Be the Regional Experts – Garden Center Magazine

Garden centers aren’t just a destination for plants, they’re sources of advice that offer local expertise ranging from the perfect plants for your climate to soil conditions and more.

Photo © dusanpetkovic1 | Adobe Stock

Do you remember that time when a client walked into your nursery with a plan drawn up by a landscape architect from outside the region? I can ask this question and be pretty confident that many of those reading this will nod their heads, roll their eyes, or both. Most IGC employees have occasionally looked at a client’s design, knowing instantly that the person who drew it had no idea what plants were blooming or failing in your area.

Those who work in horticulture know that all gardening is regional. What thrives in one area may struggle if planted 50 miles north or several hundred feet up the mountain. Rain patterns can vary from place to place within the same state, and proximity to water can make a property hotter, colder, or just brutally windy. Even in the same yard, one spot is often warmer and more sheltered, while a few yards away is a shaded wind tunnel.

Such local and regional differences offer garden centers the opportunity to distinguish themselves from warehouse stores by becoming the experts of the region. This can be conveyed to your customers in a variety of ways, which add to positioning your IGC as the go-to authority on gardening.

What’s in bloom?

Customers frequently walk into a nursery looking for “that purple flower I see in everyone’s gardens right now.” Others buy plants that will bloom at specific times so that there is as much color as possible in their garden. As a local expert, you can help your customers by explaining which plants bloom in different seasons.

Create a “What’s in Bloom?” bulletin board where photos of flowering plants and their names are posted every two weeks. Post photos of plants that are currently blooming on your company blog, in your newsletter, or on social media. Since the weather is often short in spring and early summer, pick one place to post and do it regularly.

Another way to highlight plants that bloom in your area is to have a place in the store where cut flowers can be displayed. Gather a dozen clear glass bottles of varying sizes and dedicate a shelf where the stems can be displayed. Use blank place cards, available at craft stores or online, to write the names of the flowers on display. This map could also tell customers where to find these plants in your nursery.

Ask the weather forecast

Whether it’s a late frost, windstorm or crushing hail; local weather affects yards and gardens all year round. A regional expert recognizes that such events are on every homeowner’s mind and will promptly respond to them – for example, posting about dealing with broken branches after heavy spring snow. Explain how best to plant plants twisted by saturated soils and high winds. Tell your customers if the soil is too wet to work, how to help plants through a drought, or if there has been enough rain to stop irrigation.

Some garden centers publish such information in their newsletter or on their website, while others publish a weekly regional update which is only available if a customer enters the store. If you decide to print your own one-page newsletter, it can include recent weather events, a “What’s in Bloom” section, and a timely list of products that are used in area landscapes.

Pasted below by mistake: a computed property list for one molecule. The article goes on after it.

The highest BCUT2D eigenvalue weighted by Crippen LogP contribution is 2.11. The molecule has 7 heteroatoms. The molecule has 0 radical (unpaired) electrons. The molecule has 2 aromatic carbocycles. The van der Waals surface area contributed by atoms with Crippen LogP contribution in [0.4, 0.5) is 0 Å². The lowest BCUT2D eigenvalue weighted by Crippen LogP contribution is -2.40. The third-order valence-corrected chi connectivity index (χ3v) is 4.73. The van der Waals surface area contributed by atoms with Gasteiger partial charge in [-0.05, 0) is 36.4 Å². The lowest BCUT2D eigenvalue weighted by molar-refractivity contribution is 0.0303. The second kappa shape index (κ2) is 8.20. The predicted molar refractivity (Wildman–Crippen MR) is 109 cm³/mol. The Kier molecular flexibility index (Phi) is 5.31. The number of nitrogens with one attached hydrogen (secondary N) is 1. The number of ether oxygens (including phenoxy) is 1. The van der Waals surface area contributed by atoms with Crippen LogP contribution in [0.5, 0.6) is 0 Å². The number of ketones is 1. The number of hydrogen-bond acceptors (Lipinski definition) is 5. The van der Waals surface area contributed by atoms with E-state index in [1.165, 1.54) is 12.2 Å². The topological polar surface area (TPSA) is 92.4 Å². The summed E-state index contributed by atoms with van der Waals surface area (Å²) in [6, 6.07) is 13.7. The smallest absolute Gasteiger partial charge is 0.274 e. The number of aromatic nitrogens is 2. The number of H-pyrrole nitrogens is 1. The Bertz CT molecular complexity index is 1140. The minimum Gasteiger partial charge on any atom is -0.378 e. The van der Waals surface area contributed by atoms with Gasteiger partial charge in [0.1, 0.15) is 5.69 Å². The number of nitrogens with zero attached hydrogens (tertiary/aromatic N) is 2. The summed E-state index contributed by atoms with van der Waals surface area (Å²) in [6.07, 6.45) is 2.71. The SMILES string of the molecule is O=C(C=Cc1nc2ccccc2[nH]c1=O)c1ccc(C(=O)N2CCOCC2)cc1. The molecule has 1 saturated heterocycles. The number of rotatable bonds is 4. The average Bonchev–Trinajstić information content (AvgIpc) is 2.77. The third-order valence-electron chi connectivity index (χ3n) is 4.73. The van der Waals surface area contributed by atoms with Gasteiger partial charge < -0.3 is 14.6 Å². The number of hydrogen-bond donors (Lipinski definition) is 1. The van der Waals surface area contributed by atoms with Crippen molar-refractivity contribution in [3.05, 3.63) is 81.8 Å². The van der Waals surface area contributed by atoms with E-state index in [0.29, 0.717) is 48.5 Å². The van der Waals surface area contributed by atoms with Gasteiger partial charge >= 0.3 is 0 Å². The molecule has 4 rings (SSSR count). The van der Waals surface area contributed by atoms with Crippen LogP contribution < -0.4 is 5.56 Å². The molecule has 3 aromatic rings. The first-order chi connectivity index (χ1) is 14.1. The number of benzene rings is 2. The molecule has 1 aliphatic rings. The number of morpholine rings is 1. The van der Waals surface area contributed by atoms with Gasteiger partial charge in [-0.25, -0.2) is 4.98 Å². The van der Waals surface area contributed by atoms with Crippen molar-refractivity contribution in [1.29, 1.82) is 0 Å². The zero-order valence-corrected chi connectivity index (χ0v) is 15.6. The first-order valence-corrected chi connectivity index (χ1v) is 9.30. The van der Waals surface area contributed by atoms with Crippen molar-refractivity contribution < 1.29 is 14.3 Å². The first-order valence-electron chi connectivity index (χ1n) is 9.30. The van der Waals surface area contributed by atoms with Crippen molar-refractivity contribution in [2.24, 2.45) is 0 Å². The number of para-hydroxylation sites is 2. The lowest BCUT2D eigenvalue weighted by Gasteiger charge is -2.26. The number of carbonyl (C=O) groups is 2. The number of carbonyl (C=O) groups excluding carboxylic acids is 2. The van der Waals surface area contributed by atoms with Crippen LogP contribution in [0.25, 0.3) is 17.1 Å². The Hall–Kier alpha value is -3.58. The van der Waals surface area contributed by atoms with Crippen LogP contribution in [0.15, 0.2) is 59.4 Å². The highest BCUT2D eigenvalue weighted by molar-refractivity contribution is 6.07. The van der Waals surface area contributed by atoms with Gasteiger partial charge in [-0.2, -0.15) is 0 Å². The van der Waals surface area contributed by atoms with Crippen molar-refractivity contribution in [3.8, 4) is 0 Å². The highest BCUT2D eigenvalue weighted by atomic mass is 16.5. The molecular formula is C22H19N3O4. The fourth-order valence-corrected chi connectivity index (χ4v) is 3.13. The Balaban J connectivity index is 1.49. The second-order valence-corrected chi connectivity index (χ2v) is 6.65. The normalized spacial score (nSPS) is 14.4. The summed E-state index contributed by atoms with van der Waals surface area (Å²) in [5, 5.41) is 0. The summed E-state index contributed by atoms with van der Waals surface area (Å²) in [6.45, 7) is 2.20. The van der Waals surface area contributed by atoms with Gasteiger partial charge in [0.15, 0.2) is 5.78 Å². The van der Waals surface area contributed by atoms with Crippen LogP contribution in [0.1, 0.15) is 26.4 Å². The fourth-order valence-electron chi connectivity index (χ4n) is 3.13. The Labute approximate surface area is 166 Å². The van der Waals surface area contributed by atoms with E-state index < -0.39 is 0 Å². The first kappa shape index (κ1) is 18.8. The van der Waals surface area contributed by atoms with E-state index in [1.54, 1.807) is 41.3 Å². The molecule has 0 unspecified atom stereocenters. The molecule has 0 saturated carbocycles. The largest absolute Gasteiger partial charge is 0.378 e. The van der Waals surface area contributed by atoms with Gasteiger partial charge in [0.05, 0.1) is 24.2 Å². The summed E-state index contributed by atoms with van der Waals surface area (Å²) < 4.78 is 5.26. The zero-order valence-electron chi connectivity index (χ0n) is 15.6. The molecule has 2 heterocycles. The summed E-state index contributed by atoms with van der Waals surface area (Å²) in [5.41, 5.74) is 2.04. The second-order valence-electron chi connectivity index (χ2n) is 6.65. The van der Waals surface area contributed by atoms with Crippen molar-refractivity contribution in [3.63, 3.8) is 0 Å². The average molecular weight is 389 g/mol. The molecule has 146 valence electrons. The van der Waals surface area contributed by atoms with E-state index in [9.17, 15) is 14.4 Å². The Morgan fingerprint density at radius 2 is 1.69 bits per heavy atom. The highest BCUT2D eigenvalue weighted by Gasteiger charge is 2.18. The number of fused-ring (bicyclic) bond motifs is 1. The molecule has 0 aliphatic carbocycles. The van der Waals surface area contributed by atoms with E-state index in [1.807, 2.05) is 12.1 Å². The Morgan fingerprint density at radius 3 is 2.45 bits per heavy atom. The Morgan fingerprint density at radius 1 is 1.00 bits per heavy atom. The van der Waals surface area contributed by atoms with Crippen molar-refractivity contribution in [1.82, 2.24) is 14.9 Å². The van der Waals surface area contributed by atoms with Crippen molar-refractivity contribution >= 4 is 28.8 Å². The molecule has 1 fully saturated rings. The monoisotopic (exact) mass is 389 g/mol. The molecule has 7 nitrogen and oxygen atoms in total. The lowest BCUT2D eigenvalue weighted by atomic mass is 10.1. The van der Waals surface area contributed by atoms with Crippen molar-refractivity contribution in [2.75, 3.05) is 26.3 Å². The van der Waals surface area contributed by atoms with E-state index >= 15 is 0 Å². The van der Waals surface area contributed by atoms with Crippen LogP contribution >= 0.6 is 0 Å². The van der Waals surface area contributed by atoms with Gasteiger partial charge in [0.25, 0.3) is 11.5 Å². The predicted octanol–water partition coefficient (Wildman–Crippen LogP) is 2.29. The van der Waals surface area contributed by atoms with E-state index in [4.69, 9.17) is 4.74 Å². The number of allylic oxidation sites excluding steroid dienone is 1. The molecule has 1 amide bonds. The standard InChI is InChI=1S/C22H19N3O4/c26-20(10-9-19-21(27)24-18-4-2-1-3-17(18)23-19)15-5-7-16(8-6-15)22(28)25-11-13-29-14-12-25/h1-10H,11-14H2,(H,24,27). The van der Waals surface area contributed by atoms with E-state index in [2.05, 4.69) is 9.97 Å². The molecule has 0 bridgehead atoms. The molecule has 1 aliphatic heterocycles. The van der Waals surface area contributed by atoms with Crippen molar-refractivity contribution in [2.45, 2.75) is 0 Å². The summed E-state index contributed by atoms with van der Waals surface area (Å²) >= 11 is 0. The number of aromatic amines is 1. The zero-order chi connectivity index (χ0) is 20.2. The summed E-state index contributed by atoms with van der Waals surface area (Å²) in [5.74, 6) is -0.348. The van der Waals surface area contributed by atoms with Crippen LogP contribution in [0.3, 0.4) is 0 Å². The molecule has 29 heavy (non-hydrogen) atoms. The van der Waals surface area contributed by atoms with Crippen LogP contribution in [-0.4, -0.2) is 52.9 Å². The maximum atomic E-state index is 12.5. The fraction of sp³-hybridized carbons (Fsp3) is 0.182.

Best Plants for Area Gardens

We all sell plants that are difficult to grow, others that need a little extra pampering, and many that are cast-iron choices for local landscapes. While experienced gardeners and plant geeks might be willing to take a chance on a slightly hardy or temperamental variety, most of our customers would prefer more reliable selections.

Consider grouping these plants together in a special display or in a particular section. Feature them in your online publications or create listings that a customer can pick up while shopping at your nursery. Call them the “most likely to succeed [your city’s name here]and explain to buyers why your company, as the regional plant expert, has chosen to present them.

Introduce a “weed of the week” and explain how weeds like sorrel (shown here) can give customers insight into their soil types.

Photo © VICTORIA | Adobe Stock

Weed of the week

The average store will sell herbicides to its customers, but most will know nothing about the weeds people are dealing with in their garden. You, on the other hand, can tell which weeds gardeners are likely to see at any time of the year. Give your customers information about this plant and why it appears where and when it appears. “Did you know sorrel is an indicator weed? It grows best in acidic conditions, so a large amount of sorrel in your garden means your soil is probably quite acidic,” is just one example.

Some weeds have a great story about how they came to this country or how they were used for medicinal purposes in the past. Yes, the customer is most concerned about how to get rid of their weeds, but a few fun facts are not only entertaining, but once again demonstrate that you are the regional experts.

Finally, in addition to acting like factory authorities, don’t be afraid to remind people. If you are in Pittsburgh, PA, have Pittsburgh’s Plant Experts on the back of your company shirts, on your name tags, and on the sign at the entrance. It’s a claim national chain stores can’t make, but one that naturally fits the IGC.

CL Fornari is a speaker, writer and radio/podcast host who has worked at Hyannis Country Garden, an IGC on Cape Cod, for over 20 years. She convinced her audience that CL stands for “Compost Lover”. Learn more at